Freedom of Association [page 13]
The Labour Code prohibits the unequal treatment of employees with respect to establishing and terminating an employment, terms of employment, terms of promotion, as well as access to training in order to improve professional qualifications, in particular on the grounds of trade union membership (Chapter II a, Equal Treatment in Employment).
An employee may seek compensation from his or her employer before a court of law for a violation of the principle of equal treatment in employment, which cannot be lower than the minimum remuneration for work stipulated in separate provisions.
5. Planned changes in national legislation:
Addition of general principles in administrative proceedings:
The principle of proportionality (relevance), impartiality, and the principle of equal treatment [page 23]
The principles of impartiality and equal treatment, which should be of particular importance in cases involving several parties, have also been included in the provisions of the Act Amending the Administrative Procedure Code. The principle of impartiality means that administration authorities and their employees should not be guided in their actions by any interests or motives beyond the law that might violate the interests of the parties. In accordance with the principle of equal treatment, all parties in the same situation should be treated in a comparable manner without any discrimination. The principle of deepening citizens’ confidence in the state authorities, a fundamental premise for establishing friendly relations between the administration and citizens, needs to be defined in a more concrete way. One of the basic criteria for assessing the extent to which the administration is friendly to the individual is the predictability of the actions of the public administration authorities and their respect for the individual’s interests. A party that files documents with an authority, generally in cases involving investment expenditure or requiring prior involvement of material resources, including time, has the right to arrange their interests in the belief that, acting in good faith and with respect for the law, it does not risk adverse legal consequences of their decisions, especially the effects that they could not predict at the time they were taken. The administration authorities are required to respect the principle of legitimate expectations so that the party is able to plan its activities in a rational manner. This principle is based on the premise that the parties’ expectations are legitimate if they relate to lawful and possible actions, and that the authority, acting within the limits of the law, will adhere to its established practice of resolving matters in similar factual and legal situations. The authority should not, without special and important reasons, depart from established and uniform practice. The adopted provisions also include the principle of proportionality, which requires administration authorities to undertake only such acts that cause an inconvenience for parties that are necessary and proportionate to the intended purpose. Engaging, in the course of proceedings, in activities onerous for the party, in particular involving a limitation of the party’s rights or creating a burden for the party, a public administration authority should take into account the interests of the parties and interfere in those interests only if and to the extent that it is necessary to achieve the intended purpose, in particular resolving the issue in accordance with the law. 11 Cf. J. Zimmermann, Prawo administracyjne, 2014, p. 45. 24 These principles are expressed in, e.g., Articles 5, 6, and 8 of the European Code of Good Administrative Behaviour.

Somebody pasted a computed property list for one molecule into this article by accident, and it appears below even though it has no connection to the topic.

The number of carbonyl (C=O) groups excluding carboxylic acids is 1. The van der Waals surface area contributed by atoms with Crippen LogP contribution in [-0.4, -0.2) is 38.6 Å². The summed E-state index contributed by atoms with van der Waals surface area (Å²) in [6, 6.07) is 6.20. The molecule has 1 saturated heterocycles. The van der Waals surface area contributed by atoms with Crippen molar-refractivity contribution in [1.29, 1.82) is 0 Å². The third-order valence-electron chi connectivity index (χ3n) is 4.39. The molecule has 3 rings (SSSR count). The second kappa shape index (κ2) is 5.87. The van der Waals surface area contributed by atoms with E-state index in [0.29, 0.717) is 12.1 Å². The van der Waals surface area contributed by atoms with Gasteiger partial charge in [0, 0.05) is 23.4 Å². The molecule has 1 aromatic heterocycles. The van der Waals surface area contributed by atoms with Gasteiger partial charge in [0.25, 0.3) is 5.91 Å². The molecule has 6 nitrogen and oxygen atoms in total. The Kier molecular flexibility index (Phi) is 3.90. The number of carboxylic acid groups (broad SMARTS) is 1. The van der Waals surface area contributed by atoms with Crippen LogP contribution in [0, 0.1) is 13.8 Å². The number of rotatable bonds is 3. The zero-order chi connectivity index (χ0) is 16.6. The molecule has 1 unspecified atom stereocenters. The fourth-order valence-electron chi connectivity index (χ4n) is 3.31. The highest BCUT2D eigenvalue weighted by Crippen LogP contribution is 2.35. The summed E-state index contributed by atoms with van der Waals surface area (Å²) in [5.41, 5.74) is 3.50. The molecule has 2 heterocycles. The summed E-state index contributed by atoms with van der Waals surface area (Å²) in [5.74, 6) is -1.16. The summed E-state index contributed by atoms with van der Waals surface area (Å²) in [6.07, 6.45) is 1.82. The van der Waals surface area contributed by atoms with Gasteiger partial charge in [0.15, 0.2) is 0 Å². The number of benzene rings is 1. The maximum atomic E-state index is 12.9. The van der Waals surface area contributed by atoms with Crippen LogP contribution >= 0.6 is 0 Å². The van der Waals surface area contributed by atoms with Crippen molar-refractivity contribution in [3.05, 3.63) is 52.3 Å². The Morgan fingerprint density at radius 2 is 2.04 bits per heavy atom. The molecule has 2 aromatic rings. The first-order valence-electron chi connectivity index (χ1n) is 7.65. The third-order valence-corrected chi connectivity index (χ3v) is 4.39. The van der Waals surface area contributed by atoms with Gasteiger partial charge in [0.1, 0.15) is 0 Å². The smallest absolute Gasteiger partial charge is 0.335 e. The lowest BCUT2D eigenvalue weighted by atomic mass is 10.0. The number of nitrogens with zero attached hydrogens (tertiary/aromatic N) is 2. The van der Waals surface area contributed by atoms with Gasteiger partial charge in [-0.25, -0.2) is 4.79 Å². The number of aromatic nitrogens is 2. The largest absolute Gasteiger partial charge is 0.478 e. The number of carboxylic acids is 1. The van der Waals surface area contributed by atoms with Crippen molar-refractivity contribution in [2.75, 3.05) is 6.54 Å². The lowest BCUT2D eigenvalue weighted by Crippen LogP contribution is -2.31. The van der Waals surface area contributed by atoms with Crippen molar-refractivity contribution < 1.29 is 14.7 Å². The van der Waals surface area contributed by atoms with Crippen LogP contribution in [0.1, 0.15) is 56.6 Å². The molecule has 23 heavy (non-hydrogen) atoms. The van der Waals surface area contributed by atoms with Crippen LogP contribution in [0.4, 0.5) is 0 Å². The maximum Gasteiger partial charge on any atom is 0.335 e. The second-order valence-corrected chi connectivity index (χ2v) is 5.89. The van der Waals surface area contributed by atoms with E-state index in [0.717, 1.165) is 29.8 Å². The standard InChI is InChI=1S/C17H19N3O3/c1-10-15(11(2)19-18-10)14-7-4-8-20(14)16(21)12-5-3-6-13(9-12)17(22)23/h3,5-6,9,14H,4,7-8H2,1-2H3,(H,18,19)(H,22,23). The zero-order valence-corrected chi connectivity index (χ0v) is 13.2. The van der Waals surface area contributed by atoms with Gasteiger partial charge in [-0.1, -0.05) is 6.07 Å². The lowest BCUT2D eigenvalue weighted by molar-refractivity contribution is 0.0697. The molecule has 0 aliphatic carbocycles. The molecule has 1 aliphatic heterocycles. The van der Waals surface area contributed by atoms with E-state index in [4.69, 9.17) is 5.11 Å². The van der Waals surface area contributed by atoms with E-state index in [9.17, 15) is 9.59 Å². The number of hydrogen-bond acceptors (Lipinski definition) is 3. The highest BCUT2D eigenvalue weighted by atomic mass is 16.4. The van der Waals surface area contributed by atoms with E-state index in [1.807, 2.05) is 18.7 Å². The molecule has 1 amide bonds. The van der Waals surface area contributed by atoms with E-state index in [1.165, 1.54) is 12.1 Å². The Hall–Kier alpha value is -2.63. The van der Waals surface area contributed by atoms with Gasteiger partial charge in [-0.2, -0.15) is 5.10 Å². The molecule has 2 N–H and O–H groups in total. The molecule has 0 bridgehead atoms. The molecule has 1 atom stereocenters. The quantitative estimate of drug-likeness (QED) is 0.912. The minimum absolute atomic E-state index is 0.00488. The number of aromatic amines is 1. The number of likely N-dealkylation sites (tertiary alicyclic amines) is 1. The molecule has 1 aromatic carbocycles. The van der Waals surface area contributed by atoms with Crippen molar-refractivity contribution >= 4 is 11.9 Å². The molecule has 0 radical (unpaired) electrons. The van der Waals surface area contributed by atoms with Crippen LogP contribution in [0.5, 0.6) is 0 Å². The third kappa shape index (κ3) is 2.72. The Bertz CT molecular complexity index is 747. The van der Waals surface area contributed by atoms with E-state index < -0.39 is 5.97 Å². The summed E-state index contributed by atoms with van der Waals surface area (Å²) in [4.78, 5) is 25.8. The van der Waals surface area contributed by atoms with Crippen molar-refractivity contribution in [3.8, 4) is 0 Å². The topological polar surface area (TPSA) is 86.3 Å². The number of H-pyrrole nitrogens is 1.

7. Planned and ongoing activities [page 27]
Inclusion of references to the United Nations Guiding Principles on Business and Human Rights in government documents and action plans, including in the National Action Programme for Equal Treatment.
Pillar II: The Corporate responsibility to respect human rights
2. Dialogue and exchange of knowledge and experience in implementing CSR [pages 29-30]
There are four categories of corporate activities that relate to corporate social responsibility: corporate governance, employees, the environment, and the product. The activities conducted within these categories may include:… 2) …recognition of the importance of diversity in the workplace…
9. Support in the implementation the UN Guiding Principles by companies
Equal treatment policy [pages 35-36]